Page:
Uproar Over Results Of Whipping Study
A recent peer-reviewed study into the use of the whip in horse races has determined that the act of whipping a horse does not make a difference to the outcome of a race
According to an article by perthnow.com University of Sydney Associate Veterinary Professor David Evans, a co-author of the study which examined the act of whipping in thoroughbred racing Down Under, said the findings do not support that the act be retained in the industry.
“We looked at running times in a series of races, how whips were used and whether that whip use influenced the outcome of a race," Dr. Evans was quoted as saying. "What we found was that whipping did not affect the probability of whether or not a horse finished a race in the first three placings."
Evans also said, “How a horse ran in the first part of a race, when it wasn’t being whipped, was the most critical factor in racing success.
"So horses are being whipped in the final stages of a race, in the face of muscle fatigue, for no benefit.”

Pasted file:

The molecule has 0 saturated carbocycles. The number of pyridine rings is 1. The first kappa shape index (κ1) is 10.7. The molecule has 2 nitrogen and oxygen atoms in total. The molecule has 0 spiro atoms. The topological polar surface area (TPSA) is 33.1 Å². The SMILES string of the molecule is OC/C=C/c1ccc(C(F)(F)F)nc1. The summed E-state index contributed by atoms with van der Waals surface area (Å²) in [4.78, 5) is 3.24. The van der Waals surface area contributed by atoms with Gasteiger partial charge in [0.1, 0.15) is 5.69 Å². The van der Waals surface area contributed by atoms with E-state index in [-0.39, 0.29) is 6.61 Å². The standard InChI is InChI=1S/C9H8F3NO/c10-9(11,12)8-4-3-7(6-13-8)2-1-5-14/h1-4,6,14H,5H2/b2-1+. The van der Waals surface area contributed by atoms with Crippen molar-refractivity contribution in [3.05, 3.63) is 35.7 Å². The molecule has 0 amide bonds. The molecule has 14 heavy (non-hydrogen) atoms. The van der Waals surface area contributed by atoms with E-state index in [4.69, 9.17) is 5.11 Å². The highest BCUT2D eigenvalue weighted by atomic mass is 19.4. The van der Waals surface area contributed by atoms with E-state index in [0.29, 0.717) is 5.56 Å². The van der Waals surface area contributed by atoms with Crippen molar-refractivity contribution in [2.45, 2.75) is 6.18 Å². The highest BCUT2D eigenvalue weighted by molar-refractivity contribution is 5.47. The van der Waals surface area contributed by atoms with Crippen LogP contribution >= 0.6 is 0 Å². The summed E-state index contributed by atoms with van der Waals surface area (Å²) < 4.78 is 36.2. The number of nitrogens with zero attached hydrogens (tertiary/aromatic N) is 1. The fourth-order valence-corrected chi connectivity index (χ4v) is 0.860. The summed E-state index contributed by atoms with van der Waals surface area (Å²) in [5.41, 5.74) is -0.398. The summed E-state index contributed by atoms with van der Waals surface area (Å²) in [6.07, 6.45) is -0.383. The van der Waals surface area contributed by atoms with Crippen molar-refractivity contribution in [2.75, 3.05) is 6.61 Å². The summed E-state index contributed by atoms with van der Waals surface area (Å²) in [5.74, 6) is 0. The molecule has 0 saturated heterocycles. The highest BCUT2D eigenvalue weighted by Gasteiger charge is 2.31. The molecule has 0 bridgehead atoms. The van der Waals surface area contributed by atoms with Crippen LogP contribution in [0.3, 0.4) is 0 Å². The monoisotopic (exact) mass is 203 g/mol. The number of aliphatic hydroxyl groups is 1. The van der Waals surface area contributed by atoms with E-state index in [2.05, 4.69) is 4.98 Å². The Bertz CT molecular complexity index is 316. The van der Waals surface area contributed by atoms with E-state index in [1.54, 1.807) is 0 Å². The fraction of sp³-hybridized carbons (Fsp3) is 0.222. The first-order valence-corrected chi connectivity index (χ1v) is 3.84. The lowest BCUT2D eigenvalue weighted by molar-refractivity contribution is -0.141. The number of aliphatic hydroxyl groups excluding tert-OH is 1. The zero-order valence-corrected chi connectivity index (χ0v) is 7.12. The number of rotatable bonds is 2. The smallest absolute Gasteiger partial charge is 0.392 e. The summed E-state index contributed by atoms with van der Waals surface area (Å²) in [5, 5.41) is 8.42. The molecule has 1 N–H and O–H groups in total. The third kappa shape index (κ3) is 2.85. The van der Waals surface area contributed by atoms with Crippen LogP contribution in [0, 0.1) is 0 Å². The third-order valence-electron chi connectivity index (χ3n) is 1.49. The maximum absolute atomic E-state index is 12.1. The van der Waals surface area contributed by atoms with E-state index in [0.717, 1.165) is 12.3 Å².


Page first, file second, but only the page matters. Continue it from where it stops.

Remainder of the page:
The study's findings have struck a nerve with participants in the thoroughbred racing industry Down Under, according to an article by The Sydney Morning Herald. The report explains that thoroughbred horsemen were 'floored' with the findings, which they claim are 'without foundation.'
''Give me a tape of 500 races and I will show you the reason a majority of winners won, and that was from good whip-riding,'' the article has quoted a leading jockey as saying.
''I know with most academics they have to be published or perish, but they should spend their time on curing MS or cancer instead of insulting the industry with this baseless garbage,'' a Flemington trainer was quoted as saying.
''If the RSPCA have got that sought of money, they should go out and find homes for cats and dogs, and stop investing in schemes and studies that are only intended to damage the brand name of an industry that gives tens of thousands of Australian's a living.''
(With files from perthnow.com and The Sydney Morning Herald)